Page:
As the world attempts a return to normal, pent-up demand for travel continues to snowball. Cruise line stocks are showing signs of recovery, but operators still face inflation, recession fears, and ongoing geopolitical conflicts.
1. Passenger revenue outpaced pre-pandemic levels last quarter
In the fourth quarter of fiscal 2022, Carnival earned more revenue from onboard passengers than in pre-pandemic 2019. Not only that, it did so with 19% fewer passengers aboard.
Although passenger-derived revenue crept past 2019 levels by just 0.5%, the accomplishment reveals a potential momentum shift for Carnival — especially since the company did so with 19% less money-spending cruisers onboard.
Another positive indicator appears on the horizon when you compare Q3 versus Q4 onboard revenue. While Q3’s occupancy was only 8% below 2019 levels, revenue for the quarter ended nearly 30% below the 2019 baseline. In other words, Carnival’s passengers have been spending more lately.
2. Occupancy is expected to reach 2019 levels by this summer
Speaking of passengers, Carnival forecasts occupancy levels to reach and even exceed 2019 levels by this summer. And if these cruisers keep spending like they have been, upcoming quarterly reports could impress analysts and investors alike.
Amid geopolitical woes, COVID-related concerns, and a slowed global economy, demand remained high for Carnival cruises. The Miami-based carrier broke records with its Black Friday and Cyber Monday promotions last quarter, and full-year 2023 advanced bookings accelerated beyond historical averages — at significantly higher prices.
Carnival has also enjoyed reduced cancellations, along with cruises being booked further in advance. A longer booking window allows for better cruise preparation and also helps forecast future financial performance. Carnival CEO Josh Weinstein cited “a measurable lengthening in the booking curve” across the board during last quarter’s earnings call.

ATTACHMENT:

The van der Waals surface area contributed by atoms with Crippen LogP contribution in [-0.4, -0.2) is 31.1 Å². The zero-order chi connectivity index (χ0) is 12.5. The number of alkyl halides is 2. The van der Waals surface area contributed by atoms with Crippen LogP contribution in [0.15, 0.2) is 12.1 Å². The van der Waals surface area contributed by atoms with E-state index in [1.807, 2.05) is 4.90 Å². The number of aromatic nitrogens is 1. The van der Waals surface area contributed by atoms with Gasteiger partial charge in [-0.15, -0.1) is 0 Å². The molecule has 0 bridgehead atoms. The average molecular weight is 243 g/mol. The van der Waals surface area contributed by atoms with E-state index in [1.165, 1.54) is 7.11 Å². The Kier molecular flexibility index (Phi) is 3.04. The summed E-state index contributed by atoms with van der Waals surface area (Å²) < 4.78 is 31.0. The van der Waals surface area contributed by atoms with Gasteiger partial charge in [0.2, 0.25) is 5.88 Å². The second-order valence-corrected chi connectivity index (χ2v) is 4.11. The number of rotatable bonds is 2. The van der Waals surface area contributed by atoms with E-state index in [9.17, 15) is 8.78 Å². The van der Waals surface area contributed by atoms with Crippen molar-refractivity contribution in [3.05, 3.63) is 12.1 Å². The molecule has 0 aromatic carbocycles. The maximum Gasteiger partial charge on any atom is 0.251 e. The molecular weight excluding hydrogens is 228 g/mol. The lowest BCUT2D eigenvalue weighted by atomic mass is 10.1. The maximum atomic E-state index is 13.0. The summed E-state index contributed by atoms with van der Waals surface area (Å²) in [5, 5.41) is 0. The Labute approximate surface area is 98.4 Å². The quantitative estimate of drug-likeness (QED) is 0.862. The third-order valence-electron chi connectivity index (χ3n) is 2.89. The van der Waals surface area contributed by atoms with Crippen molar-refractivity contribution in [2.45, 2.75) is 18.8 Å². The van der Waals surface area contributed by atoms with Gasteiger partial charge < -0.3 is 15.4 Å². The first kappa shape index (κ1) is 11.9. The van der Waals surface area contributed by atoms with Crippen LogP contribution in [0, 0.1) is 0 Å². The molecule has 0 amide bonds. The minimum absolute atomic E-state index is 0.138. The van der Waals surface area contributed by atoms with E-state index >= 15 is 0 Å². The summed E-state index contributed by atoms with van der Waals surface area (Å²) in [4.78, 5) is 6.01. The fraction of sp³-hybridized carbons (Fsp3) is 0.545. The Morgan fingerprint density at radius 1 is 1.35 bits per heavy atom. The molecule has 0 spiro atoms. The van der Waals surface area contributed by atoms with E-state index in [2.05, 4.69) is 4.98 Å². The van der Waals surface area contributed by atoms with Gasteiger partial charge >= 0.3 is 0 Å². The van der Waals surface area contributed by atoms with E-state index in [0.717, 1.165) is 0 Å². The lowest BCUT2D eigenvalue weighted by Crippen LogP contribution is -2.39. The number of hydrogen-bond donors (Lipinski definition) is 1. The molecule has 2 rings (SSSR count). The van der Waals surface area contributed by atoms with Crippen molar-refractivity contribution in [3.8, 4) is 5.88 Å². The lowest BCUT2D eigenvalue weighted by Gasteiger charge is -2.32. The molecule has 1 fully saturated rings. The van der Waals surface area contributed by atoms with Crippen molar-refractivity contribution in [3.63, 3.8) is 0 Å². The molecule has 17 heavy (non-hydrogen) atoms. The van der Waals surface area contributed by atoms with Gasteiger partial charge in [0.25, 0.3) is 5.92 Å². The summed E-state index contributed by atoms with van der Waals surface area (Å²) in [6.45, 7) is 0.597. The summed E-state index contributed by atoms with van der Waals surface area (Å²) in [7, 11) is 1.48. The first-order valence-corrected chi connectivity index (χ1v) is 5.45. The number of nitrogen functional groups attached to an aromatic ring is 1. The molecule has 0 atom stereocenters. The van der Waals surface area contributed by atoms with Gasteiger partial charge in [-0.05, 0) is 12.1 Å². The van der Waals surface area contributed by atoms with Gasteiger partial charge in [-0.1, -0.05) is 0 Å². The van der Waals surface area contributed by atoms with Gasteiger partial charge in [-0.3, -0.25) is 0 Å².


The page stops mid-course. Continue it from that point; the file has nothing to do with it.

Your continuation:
The company anticipates Q1 occupancy to hit 90% or more of 2019’s baseline level, with onboard passenger revenue expected to exceed 2019 levels by 5.5% to 6.5%.
3. Carnival keeps breaking booking records
Most importantly, the future looks bright for Carnival, which seeks to expedite its “return to strong profitability” in upcoming quarters. And recent bookings indicate that might happen sooner than later.
Earlier this month, Carnival partner P&O Cruises set a new record for its “biggest ever booking day” during wave season 2023, a period when discount cruise packages are offered to entice buyers. In fact, four out of P&O’s five best-ever booking days occurred during “Wave 2023,” which runs through March.
Aida Cruises, a German cruise line owned by Carnival, just announced that the first few weeks of 2023 were the most successful in its history, and Aida forecasts strong demand for cruises throughout the year. Last but not least, Carnival’s luxury British cruise line Cunard booked more guests in the first week of January than any week in the past decade.
Thanks to improving performance and a healthy outlook, I consider Carnival stock a buy at its current levels. After all, the share price remains more than 85% below its all-time high of January 2018.